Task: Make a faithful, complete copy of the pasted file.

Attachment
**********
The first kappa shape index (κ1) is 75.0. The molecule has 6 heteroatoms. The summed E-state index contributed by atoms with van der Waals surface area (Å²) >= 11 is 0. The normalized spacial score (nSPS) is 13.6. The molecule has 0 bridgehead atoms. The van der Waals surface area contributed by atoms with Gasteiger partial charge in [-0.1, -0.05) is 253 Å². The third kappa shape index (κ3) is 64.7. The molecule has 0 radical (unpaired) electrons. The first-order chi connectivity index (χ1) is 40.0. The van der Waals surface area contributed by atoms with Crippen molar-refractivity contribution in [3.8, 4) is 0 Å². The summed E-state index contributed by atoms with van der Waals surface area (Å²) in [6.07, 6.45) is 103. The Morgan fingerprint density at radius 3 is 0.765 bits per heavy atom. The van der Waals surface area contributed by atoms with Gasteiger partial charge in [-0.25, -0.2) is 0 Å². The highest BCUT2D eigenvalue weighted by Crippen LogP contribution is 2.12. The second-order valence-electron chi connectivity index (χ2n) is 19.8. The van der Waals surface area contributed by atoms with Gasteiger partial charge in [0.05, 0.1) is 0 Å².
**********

The first kappa shape index (κ1) is 75.0. The molecule has 6 heteroatoms. The summed E-state index contributed by atoms with van der Waals surface area (Å²) >= 11 is 0. The normalized spacial score (nSPS) is 13.6. The molecule has 0 bridgehead atoms. The van der Waals surface area contributed by atoms with Gasteiger partial charge in [-0.1, -0.05) is 253 Å². The third kappa shape index (κ3) is 64.7. The molecule has 0 radical (unpaired) electrons. The first-order chi connectivity index (χ1) is 40.0. The van der Waals surface area contributed by atoms with Crippen molar-refractivity contribution in [3.8, 4) is 0 Å². The summed E-state index contributed by atoms with van der Waals surface area (Å²) in [6.07, 6.45) is 103. The Morgan fingerprint density at radius 3 is 0.765 bits per heavy atom. The van der Waals surface area contributed by atoms with Gasteiger partial charge in [-0.25, -0.2) is 0 Å². The highest BCUT2D eigenvalue weighted by Crippen LogP contribution is 2.12. The second-order valence-electron chi connectivity index (χ2n) is 19.8. The van der Waals surface area contributed by atoms with Gasteiger partial charge in [0.05, 0.1) is 0 Å².